By Kestenbaum & Company
Feb 9, 2022
The Brooklyn Navy Yard Building 77, Suite 1108 141 Flushing Avenue Brooklyn, NY 11205, United States

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LOT 25:

(Head of Kollel Oesterreich-Galicia, author of Responsa Maharya HaLevi ...

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(Head of Kollel Oesterreich-Galicia, author of Responsa Maharya HaLevi, 1827-1891). Autograph Letter Signed written in Hebrew to Rabbi Moshe (Chara’g) Zeiger.

Concerning the ongoing dispute about distribution of Kollel Oesterreich-Galicia funds to different constituent communities, especially Kollel Vizhnitz.

One page.

Lemberg: 3rd Menachem Av 1871

In the 19th century, Jewish communities in Eretz Yisrael were supported through “Kollelim” – organizations that raised funds from a specific locale and distributed them to Jews in Eretz Israel who originated in those locales. In response to perceived discrimination by the Russian Kollel, a new organization, Kollel Oesterreich, was established for communities of Austrian Jews in Eretz Yisrael, most of whom were from Galicia and Bukovina. Presiding over this new Kollel were R. Mordechai Zev Itinga of Lvov, who was responsible for Western Galicia, and R. Chaim of Kossov, responsible for Bukovina and Eastern Galicia.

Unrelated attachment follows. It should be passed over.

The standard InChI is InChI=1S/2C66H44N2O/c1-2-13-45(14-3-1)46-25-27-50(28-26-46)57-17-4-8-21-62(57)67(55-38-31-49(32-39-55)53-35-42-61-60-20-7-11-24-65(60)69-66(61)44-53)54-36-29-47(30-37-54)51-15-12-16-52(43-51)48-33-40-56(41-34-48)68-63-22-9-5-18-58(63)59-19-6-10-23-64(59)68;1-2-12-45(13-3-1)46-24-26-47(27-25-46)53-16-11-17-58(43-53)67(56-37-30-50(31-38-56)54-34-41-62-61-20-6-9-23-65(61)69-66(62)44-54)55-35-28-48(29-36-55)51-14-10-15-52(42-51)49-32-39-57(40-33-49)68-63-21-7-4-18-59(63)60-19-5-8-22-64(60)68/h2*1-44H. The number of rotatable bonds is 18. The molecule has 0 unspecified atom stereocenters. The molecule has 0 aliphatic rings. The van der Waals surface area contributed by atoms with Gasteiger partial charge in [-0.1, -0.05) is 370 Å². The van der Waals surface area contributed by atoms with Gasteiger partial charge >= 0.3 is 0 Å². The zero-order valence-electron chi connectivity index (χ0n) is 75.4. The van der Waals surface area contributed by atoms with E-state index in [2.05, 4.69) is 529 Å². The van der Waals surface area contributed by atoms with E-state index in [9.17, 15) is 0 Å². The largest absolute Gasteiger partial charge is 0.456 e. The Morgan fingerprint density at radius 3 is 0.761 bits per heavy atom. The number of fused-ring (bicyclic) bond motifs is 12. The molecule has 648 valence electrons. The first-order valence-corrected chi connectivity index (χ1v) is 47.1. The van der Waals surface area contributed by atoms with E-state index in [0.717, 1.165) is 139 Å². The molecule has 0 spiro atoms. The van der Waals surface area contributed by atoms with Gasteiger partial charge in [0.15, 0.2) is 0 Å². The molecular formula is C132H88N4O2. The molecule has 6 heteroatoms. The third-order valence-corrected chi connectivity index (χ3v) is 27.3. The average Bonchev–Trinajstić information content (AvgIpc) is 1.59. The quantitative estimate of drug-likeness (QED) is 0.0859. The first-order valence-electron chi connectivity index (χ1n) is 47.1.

When R. Chaim passed away in 1854, his sons disagreed over succession, leading to the formation of two kollelim, Kollel Vizhnitz and Kollel Kossov, in addition to R. Mordechai Zev’s Kollel Galicia, all operating under the umbrella of Kollel Oesterreich, which was also helmed in Lvov by R. Mordechai Zev. Upon his death in 1863, R. Mordechai Zev’s positions passed to his son, R. Yitzchak Aharon. From the outset, there was tension between the different constituent parts of Kollel Oesterreich regarding the rights to monies collected in various territories. The appointment of R. Yissachar Dov Berish Lustman, who had moved from Sanok, Galicia, to Tzefat and was closely associated with the Lvov faction, to oversee Kollel Oesterreich and the disbursement of its funds, caused tensions to flare.

Especially acute was the dispute between the Lvov faction and Kollel Vitznitz communities in Tzefat and Teveryah, then administered by Rabbi Moshe (Chara”g - Chathan Rabbi Gavriel) Zeiger. Adding fuel to the fire was the involvement of the Austrian consuls to Jerusalem and Beirut. In its time, this now-forgotten dispute produced hundreds of letters, pamphlets, and broadsides, and it lasted nearly two decades!

This letter, penned in 1871, was from R. Yitzchak Aharon Itinga to R. Moshe Chara’g, two of the principal actors in this drama, and it mentions R. Berish Lustman, the Austrian consul, and various funds to be disbursed. R. Itinga tries to allay R. Chara”g’s concerns that R. Lustman was not acting in good faith and appeals to R. Chara’g to act for the honor of Eretz Israel and not raise tensions further.

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